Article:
- When to wean: Part of the breastfeeding education program in Bangladesh involves repeating over and over again the message that babies should be breastfed exclusively for six months with continued breastfeeding for two years. I mentioned above that the average age of weaning in Bangladesh is 33 months. Given that the natural age of weaning from an anthropological perspective is around 4.2 years (with a range of 2.5 years to 7 years), I was concerned that these mothers were being taught that they had to wean at two years, which would be both earlier than they traditionally did and earlier than the anthropologically natural weaning age. The official language used in breastfeeding policies reads that breastfeeding should continue for up to two years or beyond, but when I spoke to mothers about weaning they said that they weaned at age two. I asked if that was initiated by the baby or by the mother and they said it was mother-led.
There has been a lot of success in addressing these booby traps in the areas that the MaMoni project and other initiatives have been implemented. In fact, the rate of exclusive breastfeeding for six months increased from 43% in 2007 to 64% in 2012 (by comparison, in Canada and the United States it hovers at around 15%). So how do they do it?
Breastfeeding Education in the MaMoni Project
Given the high infant and child malnutrition rates in Bangladesh (41% of children under 5 are stunted), one of the main priorities of the MaMoni project is to improve breastfeeding practices. Although almost all women breastfeed, they want to ensure that they are doing it in a way that ensures the highest level of success for the mother and the infant.
There are a number of ways that they do this:
- They speak to the mother about breastfeeding during her pregnancy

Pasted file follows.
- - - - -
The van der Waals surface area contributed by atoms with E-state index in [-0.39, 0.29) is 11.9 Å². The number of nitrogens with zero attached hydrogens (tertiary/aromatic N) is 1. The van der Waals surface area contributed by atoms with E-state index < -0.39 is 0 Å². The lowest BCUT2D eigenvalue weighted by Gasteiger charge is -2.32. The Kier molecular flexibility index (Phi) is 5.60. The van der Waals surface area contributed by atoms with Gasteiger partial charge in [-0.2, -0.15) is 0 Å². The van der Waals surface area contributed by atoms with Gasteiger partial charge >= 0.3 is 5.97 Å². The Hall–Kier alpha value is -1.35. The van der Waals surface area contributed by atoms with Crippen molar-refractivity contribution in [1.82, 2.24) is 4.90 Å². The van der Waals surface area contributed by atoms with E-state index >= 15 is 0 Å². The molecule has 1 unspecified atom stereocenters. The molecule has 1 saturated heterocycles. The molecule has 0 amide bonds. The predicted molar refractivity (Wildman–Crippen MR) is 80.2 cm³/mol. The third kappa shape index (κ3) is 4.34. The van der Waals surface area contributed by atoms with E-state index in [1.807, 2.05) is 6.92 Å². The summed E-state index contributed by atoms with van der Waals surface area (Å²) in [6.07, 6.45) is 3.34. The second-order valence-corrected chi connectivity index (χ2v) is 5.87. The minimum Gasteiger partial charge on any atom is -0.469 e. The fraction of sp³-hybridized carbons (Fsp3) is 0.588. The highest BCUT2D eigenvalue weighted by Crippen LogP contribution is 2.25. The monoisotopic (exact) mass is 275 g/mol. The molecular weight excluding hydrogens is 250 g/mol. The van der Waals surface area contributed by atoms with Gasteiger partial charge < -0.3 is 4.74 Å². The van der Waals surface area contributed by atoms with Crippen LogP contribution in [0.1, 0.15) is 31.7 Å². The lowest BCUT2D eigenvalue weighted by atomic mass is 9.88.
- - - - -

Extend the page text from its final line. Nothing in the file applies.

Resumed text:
- They teach the mother about appropriate breastfeeding techniques and positioning through group meetings, pamphlets and one-on-one visits with new mothers
- They visit and check-in with the mother regularly to see how things are going and to provide any additional support that is needed
The support is provided through health professionals at the local health center, such as the birth center and walk-in clinic that I wrote about on my blog. It is also provided through community volunteers who are given training in breastfeeding and infant care and nutrition. These volunteers go into the homes of new mothers to give them additional hands-on support. On top of that, there are community action groups that discuss any health and nutrition problems in the community and work together to come up with solutions and to educate people. The pride that the health workers and volunteers have in the work that they are doing is inspiring. They know what a huge difference they are making in the health of their own communities.
Formula Marketing and WHO Code Violations
People who are familiar with the history of the WHO Code of Marketing of Breastmilk Substitutes will know that formula companies have a horrible history of predatory formula marketing practices in developing countries that has resulted in many, many baby deaths due to malnutrition or infection from dirty water.
In the past, WHO Code violations have been a big problem in Bangladesh. In 1997, Joanna Moorhead wrote about the way that formula companies were trying to undermine the work of breastfeeding campaigners in the country. In a country that previously had healthy breastfed babies, hospitals were suddenly full of infants who were dying from diarrhea because they were being fed formula made with dirty water instead of being breastfed. This type of thing didn’t happen before formula companies started marketing aggressively in the country.